by Olivia Martin
KANSAS CITY, Kan. — Change is hard.
And especially for new priests — who might experience several changes in assignments in their first decade in ministry — it pays to be ready for it.
On Sept. 4, archdiocesan priests ordained within the last five years gathered at Savior Pastoral Center in Kansas City, Kansas, for a workshop on life transitions. Monsignor John Canary, former rector of Mundelein Seminary and former vicar general of the Archdiocese of Chicago, led the workshop.
Among various life transitions and changes discussed, Msgr. Canary focused on instructing the priests on how to manage moving to a new parish.
“Next to death experience, for most people the most stressful thing that can come upon an individual is to change residence,” said Msgr. Canary.
He pointed out three phases of transition: the end of something, the in-between and the new beginning.
During the ending phase, there winds up being a lot of internal reflection as a person comes to a conclusion about what his work, relationships and self-understanding meant during the time that is coming to a close.
In the in-between phase, enthusiasm and commitment are recovered in the new place as possibilities in the new stage of life unfold.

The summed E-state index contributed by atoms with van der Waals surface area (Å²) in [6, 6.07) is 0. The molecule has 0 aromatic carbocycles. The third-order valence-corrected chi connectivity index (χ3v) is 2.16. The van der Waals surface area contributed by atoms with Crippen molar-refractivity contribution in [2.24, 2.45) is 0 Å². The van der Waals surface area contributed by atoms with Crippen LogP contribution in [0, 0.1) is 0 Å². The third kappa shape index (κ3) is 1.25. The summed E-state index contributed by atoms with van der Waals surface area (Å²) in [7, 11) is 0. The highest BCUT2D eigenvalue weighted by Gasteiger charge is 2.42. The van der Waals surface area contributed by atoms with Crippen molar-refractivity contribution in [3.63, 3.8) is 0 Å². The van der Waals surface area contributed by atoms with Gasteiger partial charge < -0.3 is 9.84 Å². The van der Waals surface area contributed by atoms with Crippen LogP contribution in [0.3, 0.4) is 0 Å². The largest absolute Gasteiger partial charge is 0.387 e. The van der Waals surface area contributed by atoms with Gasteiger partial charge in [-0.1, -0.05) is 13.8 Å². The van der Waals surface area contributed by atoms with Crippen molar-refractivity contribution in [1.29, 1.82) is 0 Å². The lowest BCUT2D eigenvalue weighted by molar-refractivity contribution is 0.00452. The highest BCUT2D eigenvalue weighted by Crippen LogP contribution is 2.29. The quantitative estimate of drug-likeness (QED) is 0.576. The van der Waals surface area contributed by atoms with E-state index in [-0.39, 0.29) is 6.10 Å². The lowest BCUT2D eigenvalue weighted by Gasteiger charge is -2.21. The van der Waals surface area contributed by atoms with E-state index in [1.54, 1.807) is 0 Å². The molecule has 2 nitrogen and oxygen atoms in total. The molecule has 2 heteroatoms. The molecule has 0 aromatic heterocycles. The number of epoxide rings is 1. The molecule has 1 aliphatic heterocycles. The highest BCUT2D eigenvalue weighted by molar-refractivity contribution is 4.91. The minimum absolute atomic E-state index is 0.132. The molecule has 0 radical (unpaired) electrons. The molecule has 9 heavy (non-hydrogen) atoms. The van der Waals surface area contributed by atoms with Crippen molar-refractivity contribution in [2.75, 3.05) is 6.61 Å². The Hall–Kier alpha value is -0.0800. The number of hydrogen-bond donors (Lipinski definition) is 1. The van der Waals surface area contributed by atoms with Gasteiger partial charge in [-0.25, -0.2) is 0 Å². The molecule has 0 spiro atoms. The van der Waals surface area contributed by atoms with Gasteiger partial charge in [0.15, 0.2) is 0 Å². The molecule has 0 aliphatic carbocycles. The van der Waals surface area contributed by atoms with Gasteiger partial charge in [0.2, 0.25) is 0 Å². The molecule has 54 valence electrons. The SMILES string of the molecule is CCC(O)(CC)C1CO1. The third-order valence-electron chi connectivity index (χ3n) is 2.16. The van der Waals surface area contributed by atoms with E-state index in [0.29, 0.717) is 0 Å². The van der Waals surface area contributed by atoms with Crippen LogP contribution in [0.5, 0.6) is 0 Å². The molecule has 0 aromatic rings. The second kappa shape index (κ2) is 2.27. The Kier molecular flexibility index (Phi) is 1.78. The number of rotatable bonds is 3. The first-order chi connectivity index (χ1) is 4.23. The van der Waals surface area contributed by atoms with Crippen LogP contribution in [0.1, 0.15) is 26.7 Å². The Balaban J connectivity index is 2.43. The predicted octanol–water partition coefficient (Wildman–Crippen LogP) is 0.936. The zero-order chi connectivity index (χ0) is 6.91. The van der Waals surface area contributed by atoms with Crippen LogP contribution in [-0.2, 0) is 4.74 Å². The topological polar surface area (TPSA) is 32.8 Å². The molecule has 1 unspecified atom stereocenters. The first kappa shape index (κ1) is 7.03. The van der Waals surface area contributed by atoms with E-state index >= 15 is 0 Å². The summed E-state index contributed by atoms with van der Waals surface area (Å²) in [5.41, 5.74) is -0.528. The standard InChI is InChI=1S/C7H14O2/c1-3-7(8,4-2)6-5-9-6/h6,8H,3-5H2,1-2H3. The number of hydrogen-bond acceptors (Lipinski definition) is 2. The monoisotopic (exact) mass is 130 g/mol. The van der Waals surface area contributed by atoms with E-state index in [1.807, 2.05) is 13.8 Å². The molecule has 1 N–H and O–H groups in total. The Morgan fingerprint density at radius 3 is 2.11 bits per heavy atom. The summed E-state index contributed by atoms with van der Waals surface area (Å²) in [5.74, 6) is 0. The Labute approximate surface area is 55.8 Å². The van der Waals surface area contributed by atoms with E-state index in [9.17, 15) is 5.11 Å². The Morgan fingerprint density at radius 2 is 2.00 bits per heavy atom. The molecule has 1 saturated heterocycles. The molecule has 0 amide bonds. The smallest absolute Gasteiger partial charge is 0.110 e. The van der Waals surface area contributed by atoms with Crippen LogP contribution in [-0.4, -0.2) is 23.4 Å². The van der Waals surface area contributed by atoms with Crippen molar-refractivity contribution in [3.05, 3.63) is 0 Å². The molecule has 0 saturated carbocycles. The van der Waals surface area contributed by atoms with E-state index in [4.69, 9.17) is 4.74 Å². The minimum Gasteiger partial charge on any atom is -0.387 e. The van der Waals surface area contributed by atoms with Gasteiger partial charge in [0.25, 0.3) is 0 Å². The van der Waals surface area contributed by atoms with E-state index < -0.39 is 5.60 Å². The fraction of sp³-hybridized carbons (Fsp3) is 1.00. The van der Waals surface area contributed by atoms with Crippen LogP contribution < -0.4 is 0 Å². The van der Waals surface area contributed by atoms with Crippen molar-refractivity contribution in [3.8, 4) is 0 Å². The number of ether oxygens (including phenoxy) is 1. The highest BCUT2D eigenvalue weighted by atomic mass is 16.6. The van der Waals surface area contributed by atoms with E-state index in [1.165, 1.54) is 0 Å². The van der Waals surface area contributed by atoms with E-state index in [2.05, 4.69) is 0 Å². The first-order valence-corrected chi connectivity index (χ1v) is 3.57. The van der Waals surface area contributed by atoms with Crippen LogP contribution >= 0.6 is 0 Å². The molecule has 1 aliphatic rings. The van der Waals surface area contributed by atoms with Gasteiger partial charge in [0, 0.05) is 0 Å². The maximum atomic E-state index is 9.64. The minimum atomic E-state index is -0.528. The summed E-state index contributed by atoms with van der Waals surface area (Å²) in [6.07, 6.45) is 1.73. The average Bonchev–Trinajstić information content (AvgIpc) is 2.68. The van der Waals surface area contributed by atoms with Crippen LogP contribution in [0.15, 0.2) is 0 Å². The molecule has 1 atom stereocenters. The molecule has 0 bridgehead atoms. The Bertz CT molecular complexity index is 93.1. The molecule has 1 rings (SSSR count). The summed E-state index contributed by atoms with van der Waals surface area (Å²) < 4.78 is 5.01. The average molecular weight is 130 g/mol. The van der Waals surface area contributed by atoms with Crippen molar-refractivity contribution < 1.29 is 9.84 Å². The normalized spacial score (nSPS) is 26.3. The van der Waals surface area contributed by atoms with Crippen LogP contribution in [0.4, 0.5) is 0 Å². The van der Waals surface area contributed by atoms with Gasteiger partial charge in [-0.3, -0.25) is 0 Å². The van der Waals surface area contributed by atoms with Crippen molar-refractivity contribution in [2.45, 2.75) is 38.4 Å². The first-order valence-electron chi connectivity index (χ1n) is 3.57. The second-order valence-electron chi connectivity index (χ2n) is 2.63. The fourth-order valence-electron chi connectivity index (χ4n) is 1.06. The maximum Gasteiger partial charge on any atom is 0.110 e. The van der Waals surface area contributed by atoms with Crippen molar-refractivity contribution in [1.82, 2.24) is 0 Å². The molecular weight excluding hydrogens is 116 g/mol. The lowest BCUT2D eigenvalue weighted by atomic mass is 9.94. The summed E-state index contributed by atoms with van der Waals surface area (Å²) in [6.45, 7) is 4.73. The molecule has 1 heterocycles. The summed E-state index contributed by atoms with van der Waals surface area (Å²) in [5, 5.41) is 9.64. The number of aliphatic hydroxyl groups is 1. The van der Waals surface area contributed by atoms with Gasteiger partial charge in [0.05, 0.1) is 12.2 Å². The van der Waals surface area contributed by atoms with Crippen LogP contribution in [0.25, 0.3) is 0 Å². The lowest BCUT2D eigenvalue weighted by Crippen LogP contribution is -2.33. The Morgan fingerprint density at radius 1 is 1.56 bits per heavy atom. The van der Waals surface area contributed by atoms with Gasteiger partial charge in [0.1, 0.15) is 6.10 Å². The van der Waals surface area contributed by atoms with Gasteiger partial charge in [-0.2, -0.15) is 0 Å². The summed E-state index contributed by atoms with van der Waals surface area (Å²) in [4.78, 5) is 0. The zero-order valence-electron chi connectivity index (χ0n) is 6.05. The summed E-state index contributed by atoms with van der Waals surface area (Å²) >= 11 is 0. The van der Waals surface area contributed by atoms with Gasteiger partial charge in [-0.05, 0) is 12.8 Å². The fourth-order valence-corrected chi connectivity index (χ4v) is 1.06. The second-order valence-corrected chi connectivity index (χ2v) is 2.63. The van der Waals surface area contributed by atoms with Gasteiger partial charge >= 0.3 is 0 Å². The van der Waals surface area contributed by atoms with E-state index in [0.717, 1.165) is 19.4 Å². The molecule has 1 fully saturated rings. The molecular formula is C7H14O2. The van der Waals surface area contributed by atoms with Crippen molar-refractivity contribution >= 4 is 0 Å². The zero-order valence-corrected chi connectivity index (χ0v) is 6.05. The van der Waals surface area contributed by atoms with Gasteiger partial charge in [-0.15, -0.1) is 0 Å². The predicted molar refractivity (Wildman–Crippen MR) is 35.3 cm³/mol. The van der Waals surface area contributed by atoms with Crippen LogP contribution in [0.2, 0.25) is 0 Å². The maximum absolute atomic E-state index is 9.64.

And in the new beginning phase, motivation and comfort settle in.
“The transition is not necessarily a neat chronological or geographical experience,” said Msgr. Canary. “It’s related to tasks.
And in each of the moments of transition, there are different tasks. Until the task is completed [for each phase], the transition is not complete.”
For example, in order to move from the “end” phase to the “in-between,” the person in transition must be grateful — say all his thank-yous — and depart — say goodbye to his work, home or loved ones.
“During the in-between time, things are slowly clarifying for you; you’re getting a sense for things,” said Msgr. Canary. “In the in-between times what is very important is motivation, that you revisit why you’re doing what you’re doing. . . . The task is reinvestment.”
Once a person has reinvested in the new place, work or relationship, the “new beginning” has begun.
Learning about the transition process is something Father Michael Guastello — newly appointed pastor of St. Joseph Parish in Wathena, St. Benedict Parish in Bendena and St. Charles Parish in Troy — was thankful for.
“[It was a helpful reminder to] be patient with myself, and know that it could take two to three years for the transition to be complete,” he said.
Father Mark Ostrowski agreed.
Newly ordained and appointed to Holy Trinity Parish in Lenexa and chaplain of St. James Academy, Father Ostrowski is focused on managing the changes in his life well.
“I’m still trying to get into a good rhythm of life, which is really important to stay grounded,” he said. “Consistency is key to the spiritual life.
“And everything I do is an empty gesture if the Lord isn’t involved!”
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